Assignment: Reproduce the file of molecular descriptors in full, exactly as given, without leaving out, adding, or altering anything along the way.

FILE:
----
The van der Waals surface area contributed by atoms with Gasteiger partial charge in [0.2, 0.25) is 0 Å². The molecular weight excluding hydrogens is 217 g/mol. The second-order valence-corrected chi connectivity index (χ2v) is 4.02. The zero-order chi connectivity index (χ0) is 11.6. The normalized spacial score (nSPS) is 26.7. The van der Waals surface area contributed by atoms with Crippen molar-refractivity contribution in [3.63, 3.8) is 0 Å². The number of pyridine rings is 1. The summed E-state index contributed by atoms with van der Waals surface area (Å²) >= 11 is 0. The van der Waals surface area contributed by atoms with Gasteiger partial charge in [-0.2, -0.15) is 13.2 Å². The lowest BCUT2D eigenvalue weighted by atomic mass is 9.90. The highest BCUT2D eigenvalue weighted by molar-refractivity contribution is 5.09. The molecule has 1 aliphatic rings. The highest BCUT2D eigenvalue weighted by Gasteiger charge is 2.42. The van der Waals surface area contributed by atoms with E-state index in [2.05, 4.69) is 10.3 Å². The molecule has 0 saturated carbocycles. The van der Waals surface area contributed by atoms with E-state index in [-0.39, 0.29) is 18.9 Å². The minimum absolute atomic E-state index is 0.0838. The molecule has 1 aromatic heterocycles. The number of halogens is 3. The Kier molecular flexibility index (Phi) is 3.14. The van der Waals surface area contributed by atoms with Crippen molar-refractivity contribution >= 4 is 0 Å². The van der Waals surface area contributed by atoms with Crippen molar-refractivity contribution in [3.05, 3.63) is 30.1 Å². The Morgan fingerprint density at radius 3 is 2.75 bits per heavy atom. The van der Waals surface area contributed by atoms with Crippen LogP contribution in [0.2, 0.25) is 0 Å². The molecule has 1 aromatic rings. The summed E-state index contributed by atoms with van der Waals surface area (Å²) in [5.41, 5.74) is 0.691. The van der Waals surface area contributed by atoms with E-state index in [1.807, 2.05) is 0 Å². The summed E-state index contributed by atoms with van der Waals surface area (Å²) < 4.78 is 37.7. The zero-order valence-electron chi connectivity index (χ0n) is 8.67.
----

The van der Waals surface area contributed by atoms with Gasteiger partial charge in [0.2, 0.25) is 0 Å². The molecular weight excluding hydrogens is 217 g/mol. The second-order valence-corrected chi connectivity index (χ2v) is 4.02. The zero-order chi connectivity index (χ0) is 11.6. The normalized spacial score (nSPS) is 26.7. The van der Waals surface area contributed by atoms with Crippen molar-refractivity contribution in [3.63, 3.8) is 0 Å². The number of pyridine rings is 1. The summed E-state index contributed by atoms with van der Waals surface area (Å²) >= 11 is 0. The van der Waals surface area contributed by atoms with Gasteiger partial charge in [-0.2, -0.15) is 13.2 Å². The lowest BCUT2D eigenvalue weighted by atomic mass is 9.90. The highest BCUT2D eigenvalue weighted by molar-refractivity contribution is 5.09. The molecule has 1 aliphatic rings. The highest BCUT2D eigenvalue weighted by Gasteiger charge is 2.42. The van der Waals surface area contributed by atoms with E-state index in [2.05, 4.69) is 10.3 Å². The molecule has 0 saturated carbocycles. The van der Waals surface area contributed by atoms with E-state index in [-0.39, 0.29) is 18.9 Å². The minimum absolute atomic E-state index is 0.0838. The molecule has 1 aromatic heterocycles. The number of halogens is 3. The Kier molecular flexibility index (Phi) is 3.14. The van der Waals surface area contributed by atoms with Crippen molar-refractivity contribution >= 4 is 0 Å². The van der Waals surface area contributed by atoms with Crippen molar-refractivity contribution in [3.05, 3.63) is 30.1 Å². The Morgan fingerprint density at radius 3 is 2.75 bits per heavy atom. The van der Waals surface area contributed by atoms with Crippen LogP contribution in [0.2, 0.25) is 0 Å². The molecule has 1 aromatic rings. The summed E-state index contributed by atoms with van der Waals surface area (Å²) in [5.41, 5.74) is 0.691. The van der Waals surface area contributed by atoms with E-state index in [1.807, 2.05) is 0 Å². The summed E-state index contributed by atoms with van der Waals surface area (Å²) < 4.78 is 37.7. The zero-order valence-electron chi connectivity index (χ0n) is 8.67.